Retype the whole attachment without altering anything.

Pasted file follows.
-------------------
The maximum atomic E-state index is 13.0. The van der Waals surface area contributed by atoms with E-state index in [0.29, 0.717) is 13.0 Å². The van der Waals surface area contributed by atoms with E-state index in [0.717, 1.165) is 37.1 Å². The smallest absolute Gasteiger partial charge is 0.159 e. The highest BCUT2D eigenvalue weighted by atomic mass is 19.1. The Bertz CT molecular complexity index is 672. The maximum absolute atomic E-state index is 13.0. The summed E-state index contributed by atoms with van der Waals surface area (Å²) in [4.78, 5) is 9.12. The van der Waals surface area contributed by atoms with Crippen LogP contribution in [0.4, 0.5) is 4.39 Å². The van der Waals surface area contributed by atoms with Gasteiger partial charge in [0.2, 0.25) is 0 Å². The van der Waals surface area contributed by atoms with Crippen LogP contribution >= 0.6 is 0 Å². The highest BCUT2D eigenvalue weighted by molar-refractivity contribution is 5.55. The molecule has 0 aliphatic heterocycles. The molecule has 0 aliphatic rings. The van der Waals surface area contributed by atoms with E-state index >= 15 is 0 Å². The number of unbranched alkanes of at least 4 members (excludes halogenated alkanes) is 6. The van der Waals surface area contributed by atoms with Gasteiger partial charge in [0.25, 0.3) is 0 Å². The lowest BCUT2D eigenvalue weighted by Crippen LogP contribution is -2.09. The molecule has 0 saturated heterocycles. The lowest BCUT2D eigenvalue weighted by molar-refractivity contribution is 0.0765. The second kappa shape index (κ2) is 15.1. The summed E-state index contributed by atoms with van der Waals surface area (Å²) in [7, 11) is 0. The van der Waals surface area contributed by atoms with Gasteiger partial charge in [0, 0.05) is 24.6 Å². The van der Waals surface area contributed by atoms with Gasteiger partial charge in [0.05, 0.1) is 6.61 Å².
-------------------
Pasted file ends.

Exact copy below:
The maximum atomic E-state index is 13.0. The van der Waals surface area contributed by atoms with E-state index in [0.29, 0.717) is 13.0 Å². The van der Waals surface area contributed by atoms with E-state index in [0.717, 1.165) is 37.1 Å². The smallest absolute Gasteiger partial charge is 0.159 e. The highest BCUT2D eigenvalue weighted by atomic mass is 19.1. The Bertz CT molecular complexity index is 672. The maximum absolute atomic E-state index is 13.0. The summed E-state index contributed by atoms with van der Waals surface area (Å²) in [4.78, 5) is 9.12. The van der Waals surface area contributed by atoms with Crippen LogP contribution in [0.4, 0.5) is 4.39 Å². The van der Waals surface area contributed by atoms with Gasteiger partial charge in [0.2, 0.25) is 0 Å². The van der Waals surface area contributed by atoms with Crippen LogP contribution >= 0.6 is 0 Å². The highest BCUT2D eigenvalue weighted by molar-refractivity contribution is 5.55. The molecule has 0 aliphatic heterocycles. The molecule has 0 aliphatic rings. The van der Waals surface area contributed by atoms with E-state index >= 15 is 0 Å². The number of unbranched alkanes of at least 4 members (excludes halogenated alkanes) is 6. The van der Waals surface area contributed by atoms with Gasteiger partial charge in [0.25, 0.3) is 0 Å². The lowest BCUT2D eigenvalue weighted by Crippen LogP contribution is -2.09. The molecule has 0 saturated heterocycles. The lowest BCUT2D eigenvalue weighted by molar-refractivity contribution is 0.0765. The second kappa shape index (κ2) is 15.1. The summed E-state index contributed by atoms with van der Waals surface area (Å²) in [7, 11) is 0. The van der Waals surface area contributed by atoms with Gasteiger partial charge in [0, 0.05) is 24.6 Å². The van der Waals surface area contributed by atoms with Gasteiger partial charge in [0.05, 0.1) is 6.61 Å².